TEDxJUBA South Sudan: A new nation has the opportunity to rebuild with new ideas
By Rebecca Fordham
Juba, 25 July 2012 – “Never give up. A lot of us came back and we never lost our focus or our dream. Go to school,” said Mr. William Kolong Pioth, social entrepreneur and former South Sudanese Lost Boy, at the inaugural TEDxJUBA event. ‘It doesn’t matter if you are under a tree or where you are. Go to school.’ Education, the value of young people and sustainable systems were common themes amongst the speakers.
“Creativity and innovation within South Sudan is helping to foster the soul of the new nation amidst the immense challenges it faces. UNICEF is privileged to sponsor TEDxJUBA” said Dr. Yasmin Ali Haque, Representative of UNICEF South Sudan.
Entitled New Nation, New Ideas, and to mark the one year independence anniversary, cultural heritage and innovation were woven throughout. ‘I’m an Acholi, a Dinka, a Nuer. I am South Sudanese,’ said Mer Ayong, 29, singer and composer. ‘We are a new nation, but we are not a new tribe. It’s our turn as young people irrespective of what tribe we are to carry the flag of peace and development.’
Mer Ayong, recently arrived back after her family fled during the conflict, believes commitment and integration across the many communities will help to build a stronger South Sudan and to understand the difficulties.
The new nation is grappling with numerous challenges made even more difficult with the government led austerity measures. Starting from a very low base rate, it has some of the worst child and maternal indicators in the world: a quarter of all children are underweight. It is also one of the youngest nations, with 50% of its population under 18. The adult literacy rate stands at 27 per cent, and 70 per cent of children aged 6-17 have never set foot inside a classroom. Creative ways of approaching the challenges are vital to build community led approaches in a country where people have been through years of war and exclusion.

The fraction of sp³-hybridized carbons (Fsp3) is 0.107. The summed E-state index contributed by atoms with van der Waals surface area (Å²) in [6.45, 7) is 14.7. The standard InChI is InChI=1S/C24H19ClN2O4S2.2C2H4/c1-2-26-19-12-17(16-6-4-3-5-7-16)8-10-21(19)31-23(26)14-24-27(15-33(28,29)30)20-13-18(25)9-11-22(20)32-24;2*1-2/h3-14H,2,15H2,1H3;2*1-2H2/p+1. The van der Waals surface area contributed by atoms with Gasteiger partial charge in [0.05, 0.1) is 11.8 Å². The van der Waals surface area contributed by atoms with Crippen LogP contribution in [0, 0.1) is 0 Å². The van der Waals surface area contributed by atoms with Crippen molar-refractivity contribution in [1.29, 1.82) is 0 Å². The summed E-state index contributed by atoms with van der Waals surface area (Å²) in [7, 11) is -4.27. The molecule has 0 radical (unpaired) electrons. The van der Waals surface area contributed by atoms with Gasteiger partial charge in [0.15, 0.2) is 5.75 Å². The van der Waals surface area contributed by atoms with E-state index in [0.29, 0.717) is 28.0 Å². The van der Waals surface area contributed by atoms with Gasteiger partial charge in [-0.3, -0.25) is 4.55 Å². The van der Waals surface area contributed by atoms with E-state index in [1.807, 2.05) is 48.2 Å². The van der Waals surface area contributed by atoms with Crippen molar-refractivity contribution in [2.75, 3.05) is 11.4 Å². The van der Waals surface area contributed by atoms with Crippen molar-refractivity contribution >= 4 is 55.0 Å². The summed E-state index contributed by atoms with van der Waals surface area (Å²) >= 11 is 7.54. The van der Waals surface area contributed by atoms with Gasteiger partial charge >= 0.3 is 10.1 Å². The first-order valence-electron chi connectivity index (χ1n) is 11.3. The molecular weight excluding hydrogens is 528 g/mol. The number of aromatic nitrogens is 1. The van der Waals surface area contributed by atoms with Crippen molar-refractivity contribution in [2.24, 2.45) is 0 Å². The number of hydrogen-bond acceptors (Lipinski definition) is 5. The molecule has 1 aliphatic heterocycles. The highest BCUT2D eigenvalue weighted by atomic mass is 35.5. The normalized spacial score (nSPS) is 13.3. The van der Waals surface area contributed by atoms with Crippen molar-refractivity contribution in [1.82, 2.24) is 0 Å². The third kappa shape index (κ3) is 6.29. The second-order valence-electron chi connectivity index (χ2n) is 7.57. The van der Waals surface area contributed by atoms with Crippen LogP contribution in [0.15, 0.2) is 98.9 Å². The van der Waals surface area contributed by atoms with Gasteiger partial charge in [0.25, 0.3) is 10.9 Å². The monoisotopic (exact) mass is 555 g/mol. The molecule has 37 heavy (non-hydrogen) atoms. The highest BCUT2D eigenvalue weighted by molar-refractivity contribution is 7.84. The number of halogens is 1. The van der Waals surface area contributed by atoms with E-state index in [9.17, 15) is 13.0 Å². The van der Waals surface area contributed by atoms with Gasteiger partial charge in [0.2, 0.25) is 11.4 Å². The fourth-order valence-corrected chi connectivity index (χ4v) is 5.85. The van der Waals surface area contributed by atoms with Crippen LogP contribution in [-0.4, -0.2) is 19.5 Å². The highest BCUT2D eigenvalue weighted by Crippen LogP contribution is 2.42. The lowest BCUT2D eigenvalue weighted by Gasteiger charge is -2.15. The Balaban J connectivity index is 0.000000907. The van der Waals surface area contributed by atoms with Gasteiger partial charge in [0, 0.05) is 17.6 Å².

‘I looked at what we had and realized the soul of the nation is Lulu – the shea nut – soldiers used it for washing,’ said Eunis Koi, Marketing Manager Lulu Works, ‘We have beauty and resilience already within us, we should harness this.’
Shea butter is mainly used in cosmetics, such as oil, creams, soap and also as cooking oil. The successful business provides an income for 400 South Sudanese women, helping them maintain a healthy household with money for food, clothing, education and medical care. Sustainable living coupled with a wide variety of productive investments is contributing greatly to the development of the local economy.
Some of the speakers had returned to South Sudan after fleeing during the conflict, bringing with them skills and observations they had noticed whilst being away. ‘I came back because I wanted to empower women and children, I wanted to build clean water systems and create employment,’ said Mr William Kolong Pioth, former Lost Boy and social entrepreneur.
Forced to flee the conflict as a boy of 7, William Kolong Pioth, had to walk to Kenya and Ethiopia for over three months without knowing what happened to his family, eventually arriving in Canada, where he was educated. He taught himself about water purification to be able to provide clean water for South Sudanese villages, in return for bricks to build community schools.
His journey is one of incredible resilience, which many young people of South Sudan have had to experience and many still do.
Alek Wek described her own inspiring personal journey of survival and success. The former South Sudanese refugee and Supermodel’s participation at the event was part of her first trip back since Independence, paid homage to the strength of her family and the need to support young people.
‘Stay united and use your assets. Youth, women and girls of South Sudan - you are the future and you are the asset. A country can’t be built by resources alone, education is key to supporting the development of this new nation” concluded UN Special Representative of the Secretary General, Hilde Johnson.